In the early to mid-2000’s, buying a digital camera, especially a point-and-shoot model, was accompanied with the pain of also purchasing the correct corresponding memory card (e.g., SD, Memory Stick, xD, etc.). Then, after photographing, one had to locate the USB cable (sometimes standard, yet commonly proprietary) so as to offload one’s photos to a computer. Often, the aforementioned activity was so annoying (much like developing film) that photos were left adrift on memory cards for months or possibly years -- sight unseen.
Both the ease of sharing photos online as well as the pervasive nature of always carrying a cell phone with a built-in camera has decreased the demand for many standalone cameras. Yet, those built-in cameras lack the optical zoom, fine-tuning, and larger sensor (particularly important in low light conditions) present in a dedicated camera.
The best of both worlds comes from a company, Eye-Fi, who has spearheaded the idea of wirelessly uploading photos from a digital camera since 2005. Eye-Fi’s current generation of products include the Mobi (8GB, $49.99 and 16GB, $79.99) and Pro X2 (16GB, $99.99). The Eye-Fi card replaces a digital camera’s SDHC memory card, and therefore, works with many cameras. A list of compatible camera models is available on Eye-Fi’s website.
Both the Mobi and Pro X2 work with image files (.jpeg) as well as movies (.mpg, .mov, .flv, .wmv, .avi, .mp4, .mts, .m4v, .3gp) under 2GB. Most importantly, a wireless network is not required, as the Eye-Fi cards directly connect to one’s smart device via an app (available in the iTunes App Store and Google Play Store) to upload files.
Additionally, the Pro X2 includes the bonus features of uploading RAW files to any folder on one’s computer via a WiFi network. Thus, the previously discussed features require a Mac or Windows computer (i.e., with the most up-to-date software), 100MB of free hard drive space, and an internet connection.
This author tested the Eye-Fi’s 16GB Pro X2 using an Apple computer running OX 10.8.5. Initial setup included connecting the Pro X2 to the included USB adapter and plugging those combined items into the computer. Since this device is a memory card, enjoyably and unexpectedly, the software to install was immediately available, as it too was stored on the device, and the author did not have to connect an external optical drive (i.e., many Apple’s computers, such as the Mac Mini and Macbook Air, lack a built-in CD/DVD drive) to load a software disc.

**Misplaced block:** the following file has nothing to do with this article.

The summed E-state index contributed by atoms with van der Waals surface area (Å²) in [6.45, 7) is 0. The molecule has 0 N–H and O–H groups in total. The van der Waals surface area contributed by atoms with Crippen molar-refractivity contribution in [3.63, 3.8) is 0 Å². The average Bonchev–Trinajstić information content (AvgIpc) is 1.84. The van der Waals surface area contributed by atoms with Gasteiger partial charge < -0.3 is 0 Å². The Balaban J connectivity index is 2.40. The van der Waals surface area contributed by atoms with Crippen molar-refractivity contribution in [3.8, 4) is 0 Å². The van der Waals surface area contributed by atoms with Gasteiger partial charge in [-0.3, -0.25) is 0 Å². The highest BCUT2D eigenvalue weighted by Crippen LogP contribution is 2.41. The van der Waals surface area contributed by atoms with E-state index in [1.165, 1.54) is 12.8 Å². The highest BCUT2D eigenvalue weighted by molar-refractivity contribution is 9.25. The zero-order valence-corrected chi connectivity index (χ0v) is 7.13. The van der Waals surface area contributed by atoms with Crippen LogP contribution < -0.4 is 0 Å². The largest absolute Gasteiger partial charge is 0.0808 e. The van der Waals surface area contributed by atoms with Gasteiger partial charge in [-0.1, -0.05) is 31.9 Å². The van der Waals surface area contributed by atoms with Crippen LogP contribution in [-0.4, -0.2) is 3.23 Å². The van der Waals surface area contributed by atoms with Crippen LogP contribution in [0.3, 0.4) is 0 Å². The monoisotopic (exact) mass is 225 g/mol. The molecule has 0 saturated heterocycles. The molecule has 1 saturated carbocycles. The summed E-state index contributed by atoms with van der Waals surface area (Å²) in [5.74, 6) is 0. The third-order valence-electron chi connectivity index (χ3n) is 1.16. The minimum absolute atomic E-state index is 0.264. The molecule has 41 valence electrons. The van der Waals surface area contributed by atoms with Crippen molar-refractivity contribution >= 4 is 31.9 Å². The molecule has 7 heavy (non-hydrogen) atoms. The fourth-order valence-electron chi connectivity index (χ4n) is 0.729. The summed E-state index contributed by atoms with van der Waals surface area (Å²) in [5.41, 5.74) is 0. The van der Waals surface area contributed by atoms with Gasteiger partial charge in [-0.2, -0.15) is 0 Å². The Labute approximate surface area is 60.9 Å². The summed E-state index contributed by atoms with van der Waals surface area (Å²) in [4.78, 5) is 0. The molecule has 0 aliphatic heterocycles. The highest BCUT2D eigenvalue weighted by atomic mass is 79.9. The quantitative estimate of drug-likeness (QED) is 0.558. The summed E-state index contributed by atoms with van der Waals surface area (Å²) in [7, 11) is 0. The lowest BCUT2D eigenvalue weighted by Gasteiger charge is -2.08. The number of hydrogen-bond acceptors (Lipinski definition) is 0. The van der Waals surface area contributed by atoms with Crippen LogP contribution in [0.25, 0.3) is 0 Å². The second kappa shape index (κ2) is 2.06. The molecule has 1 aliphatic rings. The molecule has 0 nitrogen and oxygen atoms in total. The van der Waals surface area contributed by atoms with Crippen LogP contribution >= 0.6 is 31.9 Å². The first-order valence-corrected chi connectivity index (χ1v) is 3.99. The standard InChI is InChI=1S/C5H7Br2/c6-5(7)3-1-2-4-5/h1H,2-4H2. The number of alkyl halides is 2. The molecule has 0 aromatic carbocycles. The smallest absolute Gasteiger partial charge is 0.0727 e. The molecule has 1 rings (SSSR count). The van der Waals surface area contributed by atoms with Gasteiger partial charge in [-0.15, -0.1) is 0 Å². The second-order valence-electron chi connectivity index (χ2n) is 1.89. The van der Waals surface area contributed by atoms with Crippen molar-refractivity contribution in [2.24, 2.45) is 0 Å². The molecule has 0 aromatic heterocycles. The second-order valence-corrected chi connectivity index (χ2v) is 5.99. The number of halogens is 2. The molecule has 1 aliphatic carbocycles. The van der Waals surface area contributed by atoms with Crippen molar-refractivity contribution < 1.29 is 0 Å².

Once the software is installed, one creates an Eye-Fi login, consisting of a username/email and password. Next, a set of simple questions follow:
• Should files be sent to a computer or a smart device?
• Would you also like photos to be uploaded to your account on Eye-Fi’s website?
• Should your photos be automatically delivered to Facebook, Flickr, Picasa, or FTP
Of course, all these settings can also be changed at a later date too. Furthermore, the login created during the setup is also used to access pictures or videos on Eye-Fi’s website taken in the last 7 days. If one wanted to store files on Eye-Fi’s website for a longer duration, then an Eye-Fi Premium ($4.99 per month or $49.99 per year) account increases both the amount of storage and time. Regardless, the photos stored on one’s computer will stay indefinitely on his/her hard drive.
Following setup, the Pro X2 is inserted into the digital camera’s memory card slot and all of the photos and movies were “magically” delivered within seconds (i.e., as long as my camera was left powered “on”) to a folder on this author’s computer. Moreover, to aid with organization, the files are automatically divided into subfolders based on their date taken and there is also an option to geotag photos/movies with their latitude and longitude!
While at first this author was skeptical with the claims of this product, the Eye-Fi Pro X2 worked amazingly well -- truly restoring functionality and usefulness to a drawer full of no longer used digital cameras that are now given a second chance at life.
Rating: 5 out of 5
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